There is more than one solution. As @gilfer noted in his piece, there is no single solution and that every programmer will express his/her style. The checker accepted working code but the challenge also published solutions which provided more opportunities to learn such as new commands/syntax not yet covered. I liked that I could play with different algorithms.

Dislikes (no more, see update)

There was no forum for teachers. Okay, so there are benefits for going in there as a level-playing field (think massivelyminecraft approach). Still, it would be nice to discuss how this challenge can be incorporated into the curriculum or as an enrichment/extension activity. This is partially why I’m writing this post, in the hope that other teachers could extend my thinking here!

…not much else to dislike…seriously. (Update a few minutes later:¬†@grubbypandas¬†has kindly pointed out what I missed… THERE IS A FORUM FOR TEACHERS…and I missed it….gah!)

All up, it was a fantastic 5-week challenge. Sure it got frustrating in parts but ultimately rewarding. I highly recommend doing the challenge with students, not just for Computing Studies, in fact. It’s for anyone who wants to encourage computational or algorithmic thinking. As this challenge has shown, this type of thinking can be promoted as cross-curricular; there are patterns everywhere (I’ve said that in my Algebra classes as well); Python is a tool to help code those patterns.

Besides, as @gilfer said…

Coding. Way funner than you think.

l33tMeet – small g and big G

Today, my daughter (Megan, 10) and I went to a MassivelyMinecraft l33tMeet. Megan went to be with her MassivelyMinecraft mates IRL and I went to learn more about games-based learning (GBL), as a parent trying to understand the appeal of MassivelyMinecraft and as an educator to check out GBL and gamification everyone seems to be talking about lately….and yes, I’m totally a n00b, but I’m learning to play.

MassivelyMinecraft (MM) Рno curriculum

Bron Stuckey talked about MM as a research into learning in the 3rd space, learning outside of school. It is a space where kids are leading kids and learn about digital citizenship by being digital citizens. Adults are there (@jokay*, @vormamim, @bronst) to guide but not to dictate. There is no curriculum but there are badges kids can aim to earn so they can level up, if they want to.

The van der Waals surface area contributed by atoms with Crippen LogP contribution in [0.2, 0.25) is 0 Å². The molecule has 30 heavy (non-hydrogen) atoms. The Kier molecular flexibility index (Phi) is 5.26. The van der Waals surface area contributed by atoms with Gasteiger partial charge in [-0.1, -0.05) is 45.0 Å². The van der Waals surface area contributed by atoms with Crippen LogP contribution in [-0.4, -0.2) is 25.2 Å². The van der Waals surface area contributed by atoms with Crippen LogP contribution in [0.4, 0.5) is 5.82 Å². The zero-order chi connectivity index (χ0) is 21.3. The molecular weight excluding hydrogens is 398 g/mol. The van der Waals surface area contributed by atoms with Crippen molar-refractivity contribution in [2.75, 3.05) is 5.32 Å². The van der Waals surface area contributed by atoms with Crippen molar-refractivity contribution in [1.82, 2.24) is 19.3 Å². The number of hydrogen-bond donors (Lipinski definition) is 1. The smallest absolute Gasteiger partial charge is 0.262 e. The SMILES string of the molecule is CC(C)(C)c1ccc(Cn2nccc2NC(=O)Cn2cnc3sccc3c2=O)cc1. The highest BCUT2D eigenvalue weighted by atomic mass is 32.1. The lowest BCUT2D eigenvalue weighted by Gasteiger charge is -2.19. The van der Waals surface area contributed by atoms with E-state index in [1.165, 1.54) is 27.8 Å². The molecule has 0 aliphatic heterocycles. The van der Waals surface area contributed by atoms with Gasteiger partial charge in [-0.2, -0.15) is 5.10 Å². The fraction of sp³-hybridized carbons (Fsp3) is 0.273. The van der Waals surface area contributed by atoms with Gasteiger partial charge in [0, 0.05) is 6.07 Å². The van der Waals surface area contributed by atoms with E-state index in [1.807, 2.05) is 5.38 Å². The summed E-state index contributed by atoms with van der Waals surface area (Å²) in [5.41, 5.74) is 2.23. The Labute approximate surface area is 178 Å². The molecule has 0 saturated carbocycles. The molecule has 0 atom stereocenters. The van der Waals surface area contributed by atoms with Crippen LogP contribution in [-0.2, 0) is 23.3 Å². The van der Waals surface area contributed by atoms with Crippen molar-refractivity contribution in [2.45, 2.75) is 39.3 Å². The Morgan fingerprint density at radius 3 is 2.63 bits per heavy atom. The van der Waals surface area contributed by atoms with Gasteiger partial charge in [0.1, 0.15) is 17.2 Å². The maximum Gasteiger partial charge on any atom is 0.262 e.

I won’t go into the details about MM here as if you’re interested, you’re really better off visiting the MM site.

What really struck me was what Bron called the small g and the big G. The small g is what kids learn in-game, e.g. building houses, fighting creepers, crafting potions. The big G is what kids learn through the game using¬†MM¬†as a framework, e.g. writing journals, making video tutorials, skyping (text and voice), screencasting, self-directed quests. The big G provides opportunities (heaps) to develop individuals and a community where kids lead kids and kids are comfortable to learn and I know that from Megan’s experience, that the learning is massive! ISTE’s NETS for students are met in MM.

Quest Atlantis (QA) – with curriculum

Bron briefly talked about Quest Atlantis. She said that educators can find the jump to no curriculum (MM) too big a leap which is why QA can be appealing. In QA, kids complete educational tasks through quests and missions.

What then?

Dean reckons all these is transferrable into other contexts Рdifferent virtual worlds (Second Life, OpenSim, etc) and books/texts (Lord of the Flies, Animal Farm, etc).  Set up the big G and kids will learn. I can begin to see that it is possible, thanks to the l33tMeet. I can begin to appreciate that teachers are (can be? should be?), not so much teachers but, designers for learning.

Between you and me, I much prefer to use the terms small g and big G as against gamification and GBL.


*Jo didn’t “speak” today. She was busy doing what she does extremely well, “playing” with the kids in-world.¬†

**I’m guilty of thinking how can I tick all the boxes in the curriculum with nary a thought that maybe the boxes are not enough; kids can do more.

@jokay (2nd from left) with miner girls (L-R): mobee01 (Megan), Boofa, NinaBanina

Learning to play

Today I joined Massively Minecraft, “a learning community exploring how to live, work and play in Minecraft“. ¬†I’ve posted before how this world is where my younger daughter, Megan has developed her ‘voice’ (see Of Hopes and Dreams).

I watched her play – and learn so much – in the last 3 months; a source of vicarious learning for me. ¬†Megan has developed in so many ways but this post is not about her. ¬†This post is about me in Ms10’s¬†world. ¬†Here she is, watching over me with one of her epic builds as a background.

Megan and I in Massively Minecraft

Megan in yellow, hovering over me.

In this world, Megan is literally watching over me.

Technical how-to’s I’ve learned today (my first outing):

  • go to bed (must be night-time)
  • fly and how to get down
  • pop blocks (destruct) and build (construct)
  • see myself (great for taking pictures with my daughter)
  • move around – forward, back, left, right, jump
  • change settings
  • accept teleport invitations
  • go to Jokaydia base and get stuff like food and tools

Personal things I’ve learned today:

  • I’m really bad at moving around, even just around the house my daughter built for me
  • I struggle to move around and read the in-world chat
  • It’s fun to explore with Megan within her world
  • Megan is really helpful and supportive
  • I’m okay being a total novice AND being helped by my 10 year old
So, this is play?
It’s hard and there is much to learn but the fun is not just a promise for when I’m good enough. ¬†The fun has already started. ¬†It’s not just me having fun either. ¬†Megan is truly delighted, just as she is delightful.
So when people say learning should be fun, it’s not to dismiss the idea of difficulty. ¬†Nor is play something you do before you do real work.
Play is work.
Play can be difficult.
Play is fun.
Play can be intentional.
Play is not just the start nor just the end.
Play is.
…. and I’m learning with and from kids.
…. because I can!